A SpaceX Falcon 9 rocket launches from Launch Complex 39A at Kennedy Space Center in Florida on Thursday, carrying NASA’s Imaging X-ray Polarimetry Explorer spacecraft. Photo by Joel Kowsky/NASA
Dec. 9 (UPI) -- NASA launched a new telescope into orbit early Thursday that should give scientists their best look yet at quasars, pulsars and black holes, among other study targets in our galaxy, in hopes of learning more about how the universe works.
The Imaging X-ray Polarimetry Explorer mission, or IXPE, lifted off from Kennedy Space Center in Florida about 1 a.m. EST.
A collaboration with the Italian Space Agency, the IXPE mission will orbit the Earth as it measures the polarization of X-rays from a variety of cosmic sources.
Such X-rays are invisible waves similar to visible light that can help scientists understand how space objects behave, like black holes and magnetars, which are small collapsed stars that are more magnetic than any other stars in the galaxy.
NASA said the flight went as planned, with spacecraft separating 33 minutes into the flight, allowing it to unfurl its solar arrays a minute later. About 40 minutes after launch, IXPE entered its orbit around Earth's equator some 372 miles above the Earth.
"IXPE represents another extraordinary first," Thomas Zurbuchen, NASA associate administrator for the Science Mission Directorate, said in a statement.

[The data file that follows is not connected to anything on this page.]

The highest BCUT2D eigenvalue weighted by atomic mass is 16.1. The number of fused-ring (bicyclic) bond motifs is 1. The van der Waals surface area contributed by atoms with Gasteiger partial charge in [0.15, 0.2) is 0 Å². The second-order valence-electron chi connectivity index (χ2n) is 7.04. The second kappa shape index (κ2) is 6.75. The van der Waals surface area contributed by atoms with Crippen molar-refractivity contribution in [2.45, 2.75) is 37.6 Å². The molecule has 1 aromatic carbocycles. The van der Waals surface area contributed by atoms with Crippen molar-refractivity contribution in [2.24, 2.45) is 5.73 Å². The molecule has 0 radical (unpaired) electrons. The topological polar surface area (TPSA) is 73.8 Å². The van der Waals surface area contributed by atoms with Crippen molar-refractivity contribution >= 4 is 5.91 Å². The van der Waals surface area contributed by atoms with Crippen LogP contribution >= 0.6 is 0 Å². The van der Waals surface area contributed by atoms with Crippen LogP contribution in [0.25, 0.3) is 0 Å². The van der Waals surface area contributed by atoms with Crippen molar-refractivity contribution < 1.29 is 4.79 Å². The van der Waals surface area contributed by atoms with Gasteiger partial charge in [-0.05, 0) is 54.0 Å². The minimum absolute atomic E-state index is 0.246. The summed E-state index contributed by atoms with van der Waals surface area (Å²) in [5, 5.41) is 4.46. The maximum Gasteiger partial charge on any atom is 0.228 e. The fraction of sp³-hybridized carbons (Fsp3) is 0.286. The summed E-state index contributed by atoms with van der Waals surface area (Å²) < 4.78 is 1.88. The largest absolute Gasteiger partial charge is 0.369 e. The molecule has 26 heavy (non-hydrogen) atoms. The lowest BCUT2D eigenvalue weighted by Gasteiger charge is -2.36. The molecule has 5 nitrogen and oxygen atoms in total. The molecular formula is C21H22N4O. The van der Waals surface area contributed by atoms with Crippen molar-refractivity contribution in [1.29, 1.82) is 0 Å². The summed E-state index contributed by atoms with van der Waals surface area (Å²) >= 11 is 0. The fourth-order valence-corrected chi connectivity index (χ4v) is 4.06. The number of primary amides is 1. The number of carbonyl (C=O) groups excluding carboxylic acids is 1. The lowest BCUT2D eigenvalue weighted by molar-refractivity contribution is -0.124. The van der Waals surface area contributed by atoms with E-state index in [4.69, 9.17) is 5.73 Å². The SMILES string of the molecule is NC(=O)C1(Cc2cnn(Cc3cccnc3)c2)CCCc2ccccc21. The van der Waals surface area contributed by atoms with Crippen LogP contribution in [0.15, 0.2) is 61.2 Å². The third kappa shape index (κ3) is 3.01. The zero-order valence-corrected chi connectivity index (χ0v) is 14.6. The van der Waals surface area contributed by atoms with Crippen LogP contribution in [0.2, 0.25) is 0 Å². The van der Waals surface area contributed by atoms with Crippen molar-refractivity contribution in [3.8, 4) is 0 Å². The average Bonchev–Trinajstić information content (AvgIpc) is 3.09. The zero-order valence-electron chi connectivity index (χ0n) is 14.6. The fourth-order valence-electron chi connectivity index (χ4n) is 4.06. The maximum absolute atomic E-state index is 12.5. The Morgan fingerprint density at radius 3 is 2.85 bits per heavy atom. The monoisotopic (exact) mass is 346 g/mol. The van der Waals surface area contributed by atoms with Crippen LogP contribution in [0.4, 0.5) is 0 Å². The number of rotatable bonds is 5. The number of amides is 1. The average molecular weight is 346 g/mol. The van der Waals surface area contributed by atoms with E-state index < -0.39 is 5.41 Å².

"Together with our partners in Italy and around the world, we've added a new space observatory to our fleet that will shape our understanding of the universe for years to come."
The mission is carrying three state-of-the-art space telescopes with special polarization-sensitive detectors. NASA said polarization is a property of light that holds clues to the environment where the light originates.
"It is an indescribable feeling to see something you've worked on for decades become real and launch into space," Martin Weisskopf, IXPE principal investigator at NASA's Marshall Space Flight Center in Huntsville, Ala., said in a statement Thursday.
Additional reporting by Paul Brinkmann
The International Space Station is pictured from the SpaceX Crew Dragon Endeavour during a flyaround of the orbiting lab that took place following its undocking from the Harmony module’s space-facing port on November 8. Photo courtesy of NASA